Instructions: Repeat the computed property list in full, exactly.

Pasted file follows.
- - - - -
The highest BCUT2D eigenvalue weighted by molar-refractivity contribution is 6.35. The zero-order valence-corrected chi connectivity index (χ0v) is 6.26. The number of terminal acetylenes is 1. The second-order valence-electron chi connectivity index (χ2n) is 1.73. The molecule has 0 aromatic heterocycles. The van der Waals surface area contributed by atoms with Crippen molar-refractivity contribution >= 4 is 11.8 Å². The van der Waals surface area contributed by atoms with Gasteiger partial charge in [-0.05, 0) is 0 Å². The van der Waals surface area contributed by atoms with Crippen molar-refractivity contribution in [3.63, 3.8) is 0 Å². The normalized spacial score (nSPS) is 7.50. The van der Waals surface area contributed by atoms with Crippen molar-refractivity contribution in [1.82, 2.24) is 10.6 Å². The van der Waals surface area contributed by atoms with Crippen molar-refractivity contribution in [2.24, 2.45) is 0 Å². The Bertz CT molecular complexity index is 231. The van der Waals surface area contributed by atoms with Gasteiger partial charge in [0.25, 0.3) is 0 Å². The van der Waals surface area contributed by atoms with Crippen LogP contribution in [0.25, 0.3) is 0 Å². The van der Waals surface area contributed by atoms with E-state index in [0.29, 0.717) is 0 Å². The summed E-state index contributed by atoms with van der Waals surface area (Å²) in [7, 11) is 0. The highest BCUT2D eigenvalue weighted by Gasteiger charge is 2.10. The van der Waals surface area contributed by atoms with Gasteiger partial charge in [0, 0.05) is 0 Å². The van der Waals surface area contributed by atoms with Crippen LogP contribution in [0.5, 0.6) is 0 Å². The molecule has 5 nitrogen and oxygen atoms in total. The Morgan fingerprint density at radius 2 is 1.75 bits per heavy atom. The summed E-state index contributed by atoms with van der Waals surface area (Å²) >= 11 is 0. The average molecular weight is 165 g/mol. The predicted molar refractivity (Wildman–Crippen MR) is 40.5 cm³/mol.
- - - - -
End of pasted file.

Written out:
The highest BCUT2D eigenvalue weighted by molar-refractivity contribution is 6.35. The zero-order valence-corrected chi connectivity index (χ0v) is 6.26. The number of terminal acetylenes is 1. The second-order valence-electron chi connectivity index (χ2n) is 1.73. The molecule has 0 aromatic heterocycles. The van der Waals surface area contributed by atoms with Crippen molar-refractivity contribution >= 4 is 11.8 Å². The van der Waals surface area contributed by atoms with Gasteiger partial charge in [-0.05, 0) is 0 Å². The van der Waals surface area contributed by atoms with Crippen molar-refractivity contribution in [3.63, 3.8) is 0 Å². The normalized spacial score (nSPS) is 7.50. The van der Waals surface area contributed by atoms with Crippen molar-refractivity contribution in [1.82, 2.24) is 10.6 Å². The van der Waals surface area contributed by atoms with Crippen molar-refractivity contribution in [2.24, 2.45) is 0 Å². The Bertz CT molecular complexity index is 231. The van der Waals surface area contributed by atoms with Gasteiger partial charge in [0.25, 0.3) is 0 Å². The van der Waals surface area contributed by atoms with Crippen LogP contribution in [0.25, 0.3) is 0 Å². The van der Waals surface area contributed by atoms with E-state index in [0.29, 0.717) is 0 Å². The summed E-state index contributed by atoms with van der Waals surface area (Å²) in [7, 11) is 0. The highest BCUT2D eigenvalue weighted by Gasteiger charge is 2.10. The van der Waals surface area contributed by atoms with Gasteiger partial charge in [0, 0.05) is 0 Å². The van der Waals surface area contributed by atoms with Crippen LogP contribution in [0.5, 0.6) is 0 Å². The molecule has 5 nitrogen and oxygen atoms in total. The Morgan fingerprint density at radius 2 is 1.75 bits per heavy atom. The summed E-state index contributed by atoms with van der Waals surface area (Å²) >= 11 is 0. The average molecular weight is 165 g/mol. The predicted molar refractivity (Wildman–Crippen MR) is 40.5 cm³/mol.